On Saturday, the tan-shirted employees of the soon-to-be closed Dominick's at 255 East Grand were keeping themselves busy in what has become a ghost of a store, conscientiously scrubbing clean all the empty racks, coolers and shelving, even though - if rumors of Whole Foods taking over the space proves true - it'll all probably just be pitched in a dumpster to make way for a redesign.
At its peak, Dominick's was a strong rival to Jewel in the Chicago food market. Today, it's toast.
The chain, begun by Dominick DiMatteo in 1918, was bought by Safeway in 1998, which proceeded to run it into the ground, all but completely ignoring the emerging competition at the high end by Whole Foods and the low end by Target and Wal-Mart.
From a company that was the strong-runner up to Jewel in the Chicago market, with 116 stores and 24% share, Safeway created a Dominick's with 44 fewer stores and a plummeting 14.5% market share. And then, in October, they announced they were exiting the Chicago market, abandoning what they hadn't managed to destroy. Safeway is picking the pockets of taxpayers by converting their managerial incompetence into a tax benefit
estimated at nearly half a billion dollars, even as they're throwing 6,000 employees out on the street, effective December 28th - Merry Christmas! Now we just need to wait for some University of Chicago economist's declaration that it can all be blamed on workers belonging to a union, making a living wage and not staying in school to get their MBA.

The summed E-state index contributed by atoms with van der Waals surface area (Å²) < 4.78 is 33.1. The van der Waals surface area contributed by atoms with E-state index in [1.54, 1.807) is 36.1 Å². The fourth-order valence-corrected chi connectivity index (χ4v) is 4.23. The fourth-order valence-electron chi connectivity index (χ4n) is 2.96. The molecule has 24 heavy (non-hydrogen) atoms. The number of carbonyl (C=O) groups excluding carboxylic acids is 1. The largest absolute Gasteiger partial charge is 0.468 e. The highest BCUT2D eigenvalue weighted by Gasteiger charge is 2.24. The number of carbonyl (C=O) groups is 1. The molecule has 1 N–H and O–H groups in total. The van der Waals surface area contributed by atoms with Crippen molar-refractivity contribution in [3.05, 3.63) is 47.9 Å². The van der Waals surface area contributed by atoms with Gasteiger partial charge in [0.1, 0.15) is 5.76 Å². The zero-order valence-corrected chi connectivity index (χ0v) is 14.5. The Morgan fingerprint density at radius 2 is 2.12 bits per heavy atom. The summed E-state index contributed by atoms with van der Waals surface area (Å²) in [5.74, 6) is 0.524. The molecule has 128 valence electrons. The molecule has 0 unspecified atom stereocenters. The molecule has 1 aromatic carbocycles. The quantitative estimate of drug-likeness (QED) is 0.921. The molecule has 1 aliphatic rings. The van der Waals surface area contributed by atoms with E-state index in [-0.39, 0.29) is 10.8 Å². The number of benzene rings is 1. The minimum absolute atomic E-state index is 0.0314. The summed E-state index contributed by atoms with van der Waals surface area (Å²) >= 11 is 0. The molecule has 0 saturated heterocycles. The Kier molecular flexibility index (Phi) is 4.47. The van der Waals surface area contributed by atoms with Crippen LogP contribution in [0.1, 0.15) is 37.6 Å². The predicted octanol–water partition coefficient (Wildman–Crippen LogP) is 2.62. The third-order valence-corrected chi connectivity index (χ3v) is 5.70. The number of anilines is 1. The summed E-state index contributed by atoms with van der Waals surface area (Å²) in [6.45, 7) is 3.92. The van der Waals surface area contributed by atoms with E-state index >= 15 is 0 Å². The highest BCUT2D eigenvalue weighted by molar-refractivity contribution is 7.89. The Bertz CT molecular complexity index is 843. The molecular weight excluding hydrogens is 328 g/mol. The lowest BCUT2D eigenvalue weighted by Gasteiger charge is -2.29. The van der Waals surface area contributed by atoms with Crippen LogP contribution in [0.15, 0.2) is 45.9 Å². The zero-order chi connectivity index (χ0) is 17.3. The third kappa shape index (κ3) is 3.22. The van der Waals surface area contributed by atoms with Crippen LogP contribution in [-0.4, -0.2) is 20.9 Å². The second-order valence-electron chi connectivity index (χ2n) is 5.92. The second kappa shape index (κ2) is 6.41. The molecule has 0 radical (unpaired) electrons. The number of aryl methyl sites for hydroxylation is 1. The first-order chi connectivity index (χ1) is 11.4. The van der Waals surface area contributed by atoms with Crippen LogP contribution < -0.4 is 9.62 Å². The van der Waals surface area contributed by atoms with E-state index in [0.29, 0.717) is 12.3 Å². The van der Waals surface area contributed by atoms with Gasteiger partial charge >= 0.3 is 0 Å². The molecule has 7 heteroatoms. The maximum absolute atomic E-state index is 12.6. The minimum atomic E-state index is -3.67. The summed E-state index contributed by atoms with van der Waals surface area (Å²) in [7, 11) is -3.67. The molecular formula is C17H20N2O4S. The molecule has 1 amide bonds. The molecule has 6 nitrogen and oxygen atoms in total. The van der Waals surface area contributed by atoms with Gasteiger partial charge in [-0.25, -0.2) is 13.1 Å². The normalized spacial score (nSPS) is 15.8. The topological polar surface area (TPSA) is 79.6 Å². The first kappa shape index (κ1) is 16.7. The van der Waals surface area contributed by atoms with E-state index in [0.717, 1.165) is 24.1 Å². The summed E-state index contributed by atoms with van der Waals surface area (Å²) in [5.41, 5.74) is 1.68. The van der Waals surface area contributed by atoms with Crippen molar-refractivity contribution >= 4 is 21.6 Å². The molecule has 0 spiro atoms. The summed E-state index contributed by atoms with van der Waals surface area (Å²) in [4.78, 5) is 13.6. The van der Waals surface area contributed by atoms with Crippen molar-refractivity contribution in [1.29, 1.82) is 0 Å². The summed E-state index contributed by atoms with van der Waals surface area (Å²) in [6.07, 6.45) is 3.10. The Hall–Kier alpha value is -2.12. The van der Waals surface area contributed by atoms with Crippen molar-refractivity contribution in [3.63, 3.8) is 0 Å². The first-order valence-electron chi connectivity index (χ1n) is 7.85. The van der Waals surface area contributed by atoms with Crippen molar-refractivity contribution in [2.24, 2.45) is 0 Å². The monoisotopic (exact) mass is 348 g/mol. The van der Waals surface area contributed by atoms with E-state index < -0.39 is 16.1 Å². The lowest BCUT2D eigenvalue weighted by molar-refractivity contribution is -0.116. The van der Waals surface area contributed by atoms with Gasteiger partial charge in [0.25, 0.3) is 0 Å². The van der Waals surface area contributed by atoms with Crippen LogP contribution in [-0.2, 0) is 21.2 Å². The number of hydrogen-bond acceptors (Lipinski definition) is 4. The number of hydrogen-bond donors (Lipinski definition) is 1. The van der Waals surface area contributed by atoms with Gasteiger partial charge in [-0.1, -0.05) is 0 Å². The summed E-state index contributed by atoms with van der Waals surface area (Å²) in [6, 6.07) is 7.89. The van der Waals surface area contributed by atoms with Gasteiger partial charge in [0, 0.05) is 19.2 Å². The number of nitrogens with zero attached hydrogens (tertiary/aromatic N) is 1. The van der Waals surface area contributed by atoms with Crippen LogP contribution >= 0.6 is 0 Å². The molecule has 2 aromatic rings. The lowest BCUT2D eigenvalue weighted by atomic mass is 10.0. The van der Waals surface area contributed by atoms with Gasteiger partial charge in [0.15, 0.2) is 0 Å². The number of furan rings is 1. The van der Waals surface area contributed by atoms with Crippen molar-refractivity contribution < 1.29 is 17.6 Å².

It was only seven years ago, in 2006, that the Dominick's opened in Streeterville at 255 East Grand at Columbus. The first major chain grocery to open in Chicago's increasingly residential downtown, it was a highly welcomed event. Just one year later, the 50,000 square-foot store's real estate - plus 100 parking spaces - sold for $23 million.
Today, it's counting down the hours, with customers almost outnumbering the remaining pieces of merchandise. Eccentric collections of least popular products huddle tightly together in ever-shrinking islands within a rising swell of otherwise emptied shelves. It's like a homage to shopping in the old Soviet Union.
The structure that disappeared behind row upon row of thousands of different products in colorful packaging carefully designed to grab our eye now stands as bare as bleached bones. A stark, inhuman geometry is revealed, a stacked sequence of fragmented lines stretching to infinity, leading nowhere.
Actually, fixtures like this are often sold at fire-sale prices to resellers, who market them to other retailers (usually independents). Some are custom-built for certain products, but most are highly modular and can be reconfigured endlessly.
I doubt these will end up as scrap, although the mass closure of Dom's locations will definitely flood the market for secondhand fixtures.
I actually got scolded for taking pictures at the River Forest Dominick's (the oldest in the chain). "We don't know what you're gonna do with those pictures." They said to call corporate affairs for permission!
Some people like to do their job until the dying breath, I guess.
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